Ban all cigarette signs: experts

Health experts want the State Government to ban all cigarette promotion in WA shops, even generic price-boards.

Their call comes after research suggested the number of smokers buying cigarettes on the spur of the moment in WA had dropped by a third since the introduction of a partial ban on shop displays.

Since September 2010, all tobacco products sold in WA have been removed from sight, with retailers only able to have a board listing brand names and prices in a standard format.

The study by Curtin and Edith Cowan universities, published in the journal Tobacco Control, found the sight of cigarette packs enticed smokers to buy, particularly those aged under 25, despite the tobacco industry claiming it only influenced their choice of brand.

Researchers interviewed more than 400 smokers as they left Perth supermarkets after buying cigarettes, with half interviewed before the bans came in and the other half quizzed after.

Customers were asked if they had intended to buy cigarettes before they went in the shop, to gauge if seeing cigarette packs on display made them more likely to buy on the spur of the moment.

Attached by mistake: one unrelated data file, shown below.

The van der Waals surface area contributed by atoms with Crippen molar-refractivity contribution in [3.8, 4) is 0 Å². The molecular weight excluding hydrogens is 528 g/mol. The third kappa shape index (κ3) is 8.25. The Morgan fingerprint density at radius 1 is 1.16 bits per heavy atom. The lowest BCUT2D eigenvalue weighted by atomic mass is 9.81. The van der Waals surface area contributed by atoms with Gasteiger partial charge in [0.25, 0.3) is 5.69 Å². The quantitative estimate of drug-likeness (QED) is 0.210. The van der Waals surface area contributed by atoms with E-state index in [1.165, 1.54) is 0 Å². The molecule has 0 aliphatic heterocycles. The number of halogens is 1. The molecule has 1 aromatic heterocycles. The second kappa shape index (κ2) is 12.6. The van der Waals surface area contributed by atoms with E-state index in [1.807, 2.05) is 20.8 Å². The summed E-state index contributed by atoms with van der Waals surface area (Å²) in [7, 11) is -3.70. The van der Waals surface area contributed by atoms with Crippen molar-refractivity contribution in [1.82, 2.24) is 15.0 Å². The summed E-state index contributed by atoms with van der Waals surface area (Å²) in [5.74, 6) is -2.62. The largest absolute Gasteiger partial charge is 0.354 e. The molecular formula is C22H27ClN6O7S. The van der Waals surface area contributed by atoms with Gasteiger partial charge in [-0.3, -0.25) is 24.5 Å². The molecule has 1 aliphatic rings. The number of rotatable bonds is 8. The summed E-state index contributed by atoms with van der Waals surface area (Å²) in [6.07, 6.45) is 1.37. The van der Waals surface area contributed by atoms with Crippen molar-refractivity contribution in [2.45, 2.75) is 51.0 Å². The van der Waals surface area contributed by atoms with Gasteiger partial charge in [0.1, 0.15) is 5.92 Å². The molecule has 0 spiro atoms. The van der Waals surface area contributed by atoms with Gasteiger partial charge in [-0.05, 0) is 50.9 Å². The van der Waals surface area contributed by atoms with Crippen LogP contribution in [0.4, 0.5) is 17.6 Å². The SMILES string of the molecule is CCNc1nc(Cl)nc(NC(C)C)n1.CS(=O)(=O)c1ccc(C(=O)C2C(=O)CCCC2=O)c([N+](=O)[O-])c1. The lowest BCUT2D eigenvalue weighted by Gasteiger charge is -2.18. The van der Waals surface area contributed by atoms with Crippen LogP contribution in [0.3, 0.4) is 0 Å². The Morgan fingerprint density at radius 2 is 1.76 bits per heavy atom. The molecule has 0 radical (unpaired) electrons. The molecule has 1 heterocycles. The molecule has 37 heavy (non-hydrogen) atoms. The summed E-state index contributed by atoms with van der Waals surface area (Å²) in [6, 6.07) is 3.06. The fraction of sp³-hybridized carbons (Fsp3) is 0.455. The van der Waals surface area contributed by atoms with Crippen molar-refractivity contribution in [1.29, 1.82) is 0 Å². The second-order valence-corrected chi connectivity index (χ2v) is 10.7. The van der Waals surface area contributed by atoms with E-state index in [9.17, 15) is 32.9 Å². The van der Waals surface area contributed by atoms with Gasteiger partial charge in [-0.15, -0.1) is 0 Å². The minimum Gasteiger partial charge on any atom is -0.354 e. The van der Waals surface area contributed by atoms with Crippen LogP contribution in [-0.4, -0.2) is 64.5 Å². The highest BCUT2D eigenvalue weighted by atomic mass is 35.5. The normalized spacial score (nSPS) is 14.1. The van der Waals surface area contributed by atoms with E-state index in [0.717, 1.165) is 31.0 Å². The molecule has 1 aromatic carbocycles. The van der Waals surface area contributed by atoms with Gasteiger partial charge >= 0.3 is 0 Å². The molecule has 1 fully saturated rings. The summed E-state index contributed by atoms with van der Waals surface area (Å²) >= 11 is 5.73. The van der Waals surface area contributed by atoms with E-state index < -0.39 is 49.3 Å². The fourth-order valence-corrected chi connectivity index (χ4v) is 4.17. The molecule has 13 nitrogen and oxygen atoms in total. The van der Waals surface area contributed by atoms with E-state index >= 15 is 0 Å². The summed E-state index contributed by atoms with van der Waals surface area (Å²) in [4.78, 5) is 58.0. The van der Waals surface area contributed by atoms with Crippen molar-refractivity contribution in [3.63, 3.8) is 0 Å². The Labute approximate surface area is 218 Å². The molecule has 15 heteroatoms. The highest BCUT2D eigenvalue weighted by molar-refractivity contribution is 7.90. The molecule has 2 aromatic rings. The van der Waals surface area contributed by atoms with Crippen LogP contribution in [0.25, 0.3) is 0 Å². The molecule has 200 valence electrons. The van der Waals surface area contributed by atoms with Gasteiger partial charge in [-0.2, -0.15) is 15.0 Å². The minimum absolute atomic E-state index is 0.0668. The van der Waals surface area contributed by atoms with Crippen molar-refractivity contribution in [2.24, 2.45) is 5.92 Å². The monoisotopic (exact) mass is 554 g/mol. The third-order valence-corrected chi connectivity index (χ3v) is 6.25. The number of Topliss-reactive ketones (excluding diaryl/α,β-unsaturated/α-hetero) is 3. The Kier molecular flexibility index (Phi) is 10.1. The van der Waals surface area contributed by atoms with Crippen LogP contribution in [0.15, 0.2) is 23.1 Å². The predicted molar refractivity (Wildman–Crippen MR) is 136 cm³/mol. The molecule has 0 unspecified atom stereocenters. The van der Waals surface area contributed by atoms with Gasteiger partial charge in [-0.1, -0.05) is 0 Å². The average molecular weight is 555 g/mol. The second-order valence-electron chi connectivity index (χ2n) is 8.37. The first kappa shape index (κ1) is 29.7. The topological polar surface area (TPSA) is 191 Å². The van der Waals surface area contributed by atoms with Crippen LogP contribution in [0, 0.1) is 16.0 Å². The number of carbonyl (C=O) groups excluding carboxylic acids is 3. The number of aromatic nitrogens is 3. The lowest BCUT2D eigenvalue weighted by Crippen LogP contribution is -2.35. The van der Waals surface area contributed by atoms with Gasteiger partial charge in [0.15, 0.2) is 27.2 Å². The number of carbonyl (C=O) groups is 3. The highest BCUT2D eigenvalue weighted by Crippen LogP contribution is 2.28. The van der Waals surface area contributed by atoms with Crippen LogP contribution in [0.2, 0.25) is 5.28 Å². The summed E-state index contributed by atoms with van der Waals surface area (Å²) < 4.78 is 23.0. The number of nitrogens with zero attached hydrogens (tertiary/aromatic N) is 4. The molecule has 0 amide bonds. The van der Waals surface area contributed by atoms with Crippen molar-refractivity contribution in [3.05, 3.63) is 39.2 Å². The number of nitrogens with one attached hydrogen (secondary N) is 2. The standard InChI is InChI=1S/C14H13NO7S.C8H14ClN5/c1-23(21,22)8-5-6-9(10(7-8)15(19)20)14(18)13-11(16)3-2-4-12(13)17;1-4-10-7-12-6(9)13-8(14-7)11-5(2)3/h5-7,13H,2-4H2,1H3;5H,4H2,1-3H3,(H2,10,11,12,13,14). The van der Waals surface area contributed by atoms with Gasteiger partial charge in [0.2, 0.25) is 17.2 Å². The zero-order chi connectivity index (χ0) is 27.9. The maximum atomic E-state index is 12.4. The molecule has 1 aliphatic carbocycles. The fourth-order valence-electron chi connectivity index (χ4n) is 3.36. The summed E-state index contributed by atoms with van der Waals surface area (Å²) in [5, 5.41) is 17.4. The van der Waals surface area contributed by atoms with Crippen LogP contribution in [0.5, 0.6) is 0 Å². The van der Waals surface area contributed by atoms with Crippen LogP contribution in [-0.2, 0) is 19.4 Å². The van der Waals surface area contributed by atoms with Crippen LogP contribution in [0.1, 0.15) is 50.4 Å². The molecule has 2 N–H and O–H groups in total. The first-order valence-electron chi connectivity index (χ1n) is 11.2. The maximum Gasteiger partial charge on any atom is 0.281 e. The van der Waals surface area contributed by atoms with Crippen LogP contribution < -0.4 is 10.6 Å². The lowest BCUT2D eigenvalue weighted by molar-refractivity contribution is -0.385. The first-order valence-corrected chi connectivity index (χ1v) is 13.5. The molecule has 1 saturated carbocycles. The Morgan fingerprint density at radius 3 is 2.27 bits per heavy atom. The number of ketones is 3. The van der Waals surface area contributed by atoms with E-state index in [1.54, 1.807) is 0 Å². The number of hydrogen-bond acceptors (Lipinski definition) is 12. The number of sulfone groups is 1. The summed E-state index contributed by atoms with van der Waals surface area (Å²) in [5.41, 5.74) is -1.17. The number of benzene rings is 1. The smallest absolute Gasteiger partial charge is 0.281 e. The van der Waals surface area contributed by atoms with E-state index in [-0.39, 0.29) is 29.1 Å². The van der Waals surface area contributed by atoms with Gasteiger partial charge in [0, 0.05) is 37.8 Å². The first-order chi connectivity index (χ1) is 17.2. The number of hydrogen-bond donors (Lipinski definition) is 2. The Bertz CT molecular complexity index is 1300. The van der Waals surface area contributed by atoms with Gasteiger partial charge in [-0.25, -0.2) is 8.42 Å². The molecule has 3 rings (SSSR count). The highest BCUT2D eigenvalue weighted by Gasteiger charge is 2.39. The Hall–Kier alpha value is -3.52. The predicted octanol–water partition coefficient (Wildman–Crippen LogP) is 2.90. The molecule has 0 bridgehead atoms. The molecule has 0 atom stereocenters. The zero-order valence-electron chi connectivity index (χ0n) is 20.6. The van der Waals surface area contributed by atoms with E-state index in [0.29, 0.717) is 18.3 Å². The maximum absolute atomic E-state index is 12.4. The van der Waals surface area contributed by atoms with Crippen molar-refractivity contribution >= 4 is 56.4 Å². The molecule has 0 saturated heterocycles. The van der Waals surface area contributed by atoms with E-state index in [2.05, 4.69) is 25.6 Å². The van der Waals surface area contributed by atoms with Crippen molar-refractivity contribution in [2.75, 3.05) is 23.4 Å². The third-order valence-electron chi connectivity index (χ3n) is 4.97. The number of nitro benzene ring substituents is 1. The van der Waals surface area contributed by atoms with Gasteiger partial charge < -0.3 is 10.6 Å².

The study found the number of spontaneous buyers fell from 28 per cent before the bans to 19 per cent when cigarettes were out of sight.

Heart Foundation WA chief executive Maurice Swanson said the research confirmed the importance of stopping the tobacco industry from advertising at point-of-sale.

"This is particularly important for young people, and this is another example of how WA used to lead the way in reducing smoking," he said.

Australian Council on Smoking and Health president Mike Daube said the findings showed even partial point-of-sale bans had a significant impact on smokers. But Professor Daube said there was complacency about smoking, which still caused 1200 deaths in WA each year.

He called on Health Minister Kim Hames to bring in a complete point-of-sale ban, with an end to big price-boards that promoted cigarette brands

Dr Hames said the Government was considering restrictions around price-boards as part of a range of tobacco control measures.

The West Australian

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